Charles Petzold

from Wikipedia, the free encyclopedia
Charles Petzold

Charles Petzold (born February 2, 1953 in New Brunswick , New Jersey , USA ) is an American programmer and author of numerous books on various topics of programming under Microsoft Windows .


In 1975 Petzold received a Master of Science degree in mathematics from the Stevens Institute of Technology .

From 1977 he was interested in electronic music and built his own musical instruments from CMOS electronic components. In 1979 he finally began to develop a digital synthesizer based on the Zilog Z80 microprocessor . The knowledge he gained in digital technology and assembly language laid the foundation for his book Code: The Hidden Language of Computer Hardware and Software .

After buying an IBM personal computer for $ 5,000 in 1984 , he decided to write articles for PC Magazine to compensate for the high cost of the computer. The first article dealt with the command interpreter of the MS-DOS operating system and was paid for at $ 800.

A little later, PC Magazine asked its New York authors to take part in a review of the printers available on the market in 1984 . Petzold showed the editors a few small programs he had written on the subject. The response to his collaboration was so good that he was soon able to write professional articles and develop aid programs full-time.

From December 1986 he also wrote instructions for creating a Windows program for the newly founded Microsoft Systems Journal , which is considered the first specialist article on Windows programming at all. In the presence of Microsoft employees, Petzold mentioned several times that the topic had given him a lot of pleasure. In January 1987 he received his contract for the book Programming Windows , in the German translation Windows programming, from Microsoft Press . It was published in 1988 and has since been considered the standard work on the Windows programming interface; in specialist circles it is simply referred to as the Petzold .


  • Programming Windows (Microsoft Press, 1988)
  • Portions of the MS-DOS Encyclopedia (Microsoft Press, 1988)
  • Programming the OS / 2 Presentation Manager (Microsoft Press, 1989)
  • Parts of the book Extending DOS (Addison-Wesley, 1990)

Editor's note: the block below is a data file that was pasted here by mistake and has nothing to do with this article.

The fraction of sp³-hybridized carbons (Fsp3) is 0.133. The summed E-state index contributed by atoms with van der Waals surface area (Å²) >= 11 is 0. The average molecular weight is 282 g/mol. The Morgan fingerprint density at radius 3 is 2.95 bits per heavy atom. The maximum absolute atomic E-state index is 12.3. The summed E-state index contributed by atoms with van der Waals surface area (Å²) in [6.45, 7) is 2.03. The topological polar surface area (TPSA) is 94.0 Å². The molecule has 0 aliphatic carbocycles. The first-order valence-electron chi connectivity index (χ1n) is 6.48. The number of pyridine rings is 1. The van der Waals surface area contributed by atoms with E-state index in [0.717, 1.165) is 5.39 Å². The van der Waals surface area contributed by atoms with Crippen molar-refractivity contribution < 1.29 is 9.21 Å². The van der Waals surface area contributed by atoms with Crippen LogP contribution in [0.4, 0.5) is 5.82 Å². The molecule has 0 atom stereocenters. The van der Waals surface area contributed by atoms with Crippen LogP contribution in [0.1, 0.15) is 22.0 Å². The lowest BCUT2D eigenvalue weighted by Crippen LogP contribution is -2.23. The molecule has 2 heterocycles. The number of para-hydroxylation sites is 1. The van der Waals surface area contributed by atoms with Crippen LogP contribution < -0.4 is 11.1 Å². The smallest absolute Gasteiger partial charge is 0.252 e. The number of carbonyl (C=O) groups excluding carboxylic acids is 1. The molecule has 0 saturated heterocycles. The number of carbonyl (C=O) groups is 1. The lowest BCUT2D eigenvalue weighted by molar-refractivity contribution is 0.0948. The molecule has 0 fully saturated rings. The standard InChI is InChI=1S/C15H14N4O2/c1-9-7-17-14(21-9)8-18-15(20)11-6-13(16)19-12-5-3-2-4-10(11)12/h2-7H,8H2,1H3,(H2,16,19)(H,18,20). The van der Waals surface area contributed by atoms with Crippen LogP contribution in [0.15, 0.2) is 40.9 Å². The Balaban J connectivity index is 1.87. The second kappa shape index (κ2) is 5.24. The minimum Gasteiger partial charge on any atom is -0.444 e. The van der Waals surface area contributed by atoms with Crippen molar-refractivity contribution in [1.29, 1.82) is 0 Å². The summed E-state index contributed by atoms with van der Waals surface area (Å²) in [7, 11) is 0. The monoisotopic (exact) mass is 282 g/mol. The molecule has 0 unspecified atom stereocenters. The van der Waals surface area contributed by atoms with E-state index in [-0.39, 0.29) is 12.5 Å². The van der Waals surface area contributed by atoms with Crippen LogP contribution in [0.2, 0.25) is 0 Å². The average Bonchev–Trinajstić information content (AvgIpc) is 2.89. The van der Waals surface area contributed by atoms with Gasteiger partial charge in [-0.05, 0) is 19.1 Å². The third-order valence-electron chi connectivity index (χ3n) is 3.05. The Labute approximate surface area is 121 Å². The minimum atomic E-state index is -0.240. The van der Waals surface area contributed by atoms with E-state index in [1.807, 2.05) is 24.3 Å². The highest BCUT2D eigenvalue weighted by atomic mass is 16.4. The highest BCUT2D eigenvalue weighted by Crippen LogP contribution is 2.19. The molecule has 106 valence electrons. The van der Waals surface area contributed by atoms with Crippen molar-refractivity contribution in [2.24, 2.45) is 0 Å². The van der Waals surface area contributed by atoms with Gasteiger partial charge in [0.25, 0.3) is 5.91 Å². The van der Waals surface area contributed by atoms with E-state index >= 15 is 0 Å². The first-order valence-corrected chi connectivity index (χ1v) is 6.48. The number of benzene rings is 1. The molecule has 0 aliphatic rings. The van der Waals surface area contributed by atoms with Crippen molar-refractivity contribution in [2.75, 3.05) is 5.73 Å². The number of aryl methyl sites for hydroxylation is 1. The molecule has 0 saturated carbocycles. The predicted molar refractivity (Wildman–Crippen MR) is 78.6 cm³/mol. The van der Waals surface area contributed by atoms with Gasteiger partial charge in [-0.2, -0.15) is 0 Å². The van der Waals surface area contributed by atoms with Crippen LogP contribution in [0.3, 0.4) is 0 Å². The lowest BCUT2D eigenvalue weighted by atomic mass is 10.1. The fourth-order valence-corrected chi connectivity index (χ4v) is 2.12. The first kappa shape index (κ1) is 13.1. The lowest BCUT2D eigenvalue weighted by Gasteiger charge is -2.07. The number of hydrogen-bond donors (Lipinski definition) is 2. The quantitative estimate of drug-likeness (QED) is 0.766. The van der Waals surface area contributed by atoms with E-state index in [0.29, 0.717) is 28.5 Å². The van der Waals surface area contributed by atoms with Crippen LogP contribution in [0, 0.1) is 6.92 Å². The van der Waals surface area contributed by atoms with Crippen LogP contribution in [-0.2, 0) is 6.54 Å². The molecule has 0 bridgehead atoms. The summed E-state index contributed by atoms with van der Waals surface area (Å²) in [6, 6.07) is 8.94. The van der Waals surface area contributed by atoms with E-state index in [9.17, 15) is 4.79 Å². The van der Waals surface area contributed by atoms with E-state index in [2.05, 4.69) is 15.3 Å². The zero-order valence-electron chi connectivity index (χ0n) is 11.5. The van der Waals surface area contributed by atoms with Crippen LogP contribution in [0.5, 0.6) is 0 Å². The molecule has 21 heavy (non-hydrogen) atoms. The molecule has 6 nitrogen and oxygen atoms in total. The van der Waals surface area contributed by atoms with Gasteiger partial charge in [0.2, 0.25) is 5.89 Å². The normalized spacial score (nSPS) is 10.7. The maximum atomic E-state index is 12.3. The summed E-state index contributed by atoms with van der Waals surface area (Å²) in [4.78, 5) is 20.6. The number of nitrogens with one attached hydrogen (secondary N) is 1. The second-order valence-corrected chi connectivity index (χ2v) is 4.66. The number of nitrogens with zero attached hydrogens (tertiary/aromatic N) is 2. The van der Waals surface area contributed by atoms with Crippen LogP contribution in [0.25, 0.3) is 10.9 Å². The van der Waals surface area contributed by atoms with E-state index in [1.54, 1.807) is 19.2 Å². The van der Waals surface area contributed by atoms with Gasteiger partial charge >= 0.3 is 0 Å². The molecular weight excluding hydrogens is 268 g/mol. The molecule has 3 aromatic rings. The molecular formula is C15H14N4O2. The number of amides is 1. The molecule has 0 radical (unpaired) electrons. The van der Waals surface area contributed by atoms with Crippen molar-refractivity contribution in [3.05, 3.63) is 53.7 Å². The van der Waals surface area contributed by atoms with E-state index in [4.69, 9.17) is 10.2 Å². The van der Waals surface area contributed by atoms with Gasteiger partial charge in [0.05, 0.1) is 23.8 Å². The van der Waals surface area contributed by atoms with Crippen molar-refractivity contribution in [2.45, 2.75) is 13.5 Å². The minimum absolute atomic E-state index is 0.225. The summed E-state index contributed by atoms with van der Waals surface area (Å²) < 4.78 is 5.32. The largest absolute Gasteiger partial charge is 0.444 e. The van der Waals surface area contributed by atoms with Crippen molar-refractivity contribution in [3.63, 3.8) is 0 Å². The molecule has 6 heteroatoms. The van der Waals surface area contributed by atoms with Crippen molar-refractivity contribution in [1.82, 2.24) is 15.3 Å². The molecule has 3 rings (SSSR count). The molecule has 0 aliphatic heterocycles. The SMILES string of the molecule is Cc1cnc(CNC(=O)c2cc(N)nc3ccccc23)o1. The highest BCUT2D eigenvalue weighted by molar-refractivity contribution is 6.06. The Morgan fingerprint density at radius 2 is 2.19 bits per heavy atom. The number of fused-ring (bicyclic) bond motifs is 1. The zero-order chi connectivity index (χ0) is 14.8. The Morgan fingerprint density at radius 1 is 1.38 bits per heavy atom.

• Programming Windows: The Microsoft Guide to Writing Applications for Windows 3 (2nd edition, Microsoft Press, 1990)
  • Programming Windows: The Microsoft Guide to Writing Applications for Windows 3.1 (3rd edition, Microsoft Press, 1992)
  • OS / 2 Presentation Manager Programming (Ziff-Davis Press, 1994)
  • Programming Windows 95 (4th edition, Microsoft Press, 1996)
  • Programming Windows (5th edition, Microsoft Press, 1998)
  • Code: The Hidden Language of Computer Hardware and Software (Microsoft Press, 1999)
  • Programming Microsoft Windows with C # (Microsoft Press, 2001)
  • Programming Microsoft Windows with Microsoft Visual Basic .NET (Microsoft Press, 2002)
  • Programming in the Key of C # (Microsoft Press, 2003)
  • Programming Microsoft Windows Forms (Microsoft Press, 2005)
  • Applications = Code + Markup: A Guide to the Microsoft Windows Presentation Foundation (Microsoft Press, 2006)
  • 3D Programming for Windows - Three-Dimensional Graphics Programming for the Windows Presentation Foundation (Microsoft Press, 2007)
  • The Annotated Turing: A Guided Tour through Alan Turing's Historic Paper on Computability and the Turing Machine (Wiley, 2008)
  • Programming Windows Phone 7 - Microsoft Silverlight Edition (Microsoft Press, 2011)
  • Programming Windows Phone 7 - Microsoft XNA Framework Edition (Microsoft Press, 2011)
  • Programming Windows, Sixth Edition - Writing Windows 8 Apps with C # and XAML (Microsoft Press, 2013)

He has also been and still is a guest author for various specialist journals, including PC Magazine and MSDN Magazine .


  • Petzold has the Microsoft Windows logo as a tattoo on his right upper arm.
  • He was named Most Valuable Professional by Microsoft and one of seven "Windows Pioneers".
  • In a programming competition under the motto "Storm the Gates" during a press event for the introduction of QuickBASIC 2.0 in 1986 , Petzold took second place behind Bill Gates . The task was a multitasking - Simulation under MS-DOS . Gates used QuickBASIC 2.0, while the other participants were free to choose their programming language. Gates won because QuickBASIC contained a graphics library and was therefore superior to the Microsoft C used by Petzold for the task at hand.

Individual evidence

  1. a b c d e Charles Petzold: The Long (Essay) Version . Retrieved August 6, 2008.
  2. ^ Charles Petzold: A Step-by-Step Guide to Building Your First Windows Application . In: Microsoft Systems Journal . tape 1 , no. 2 . Microsoft Press, December 1986.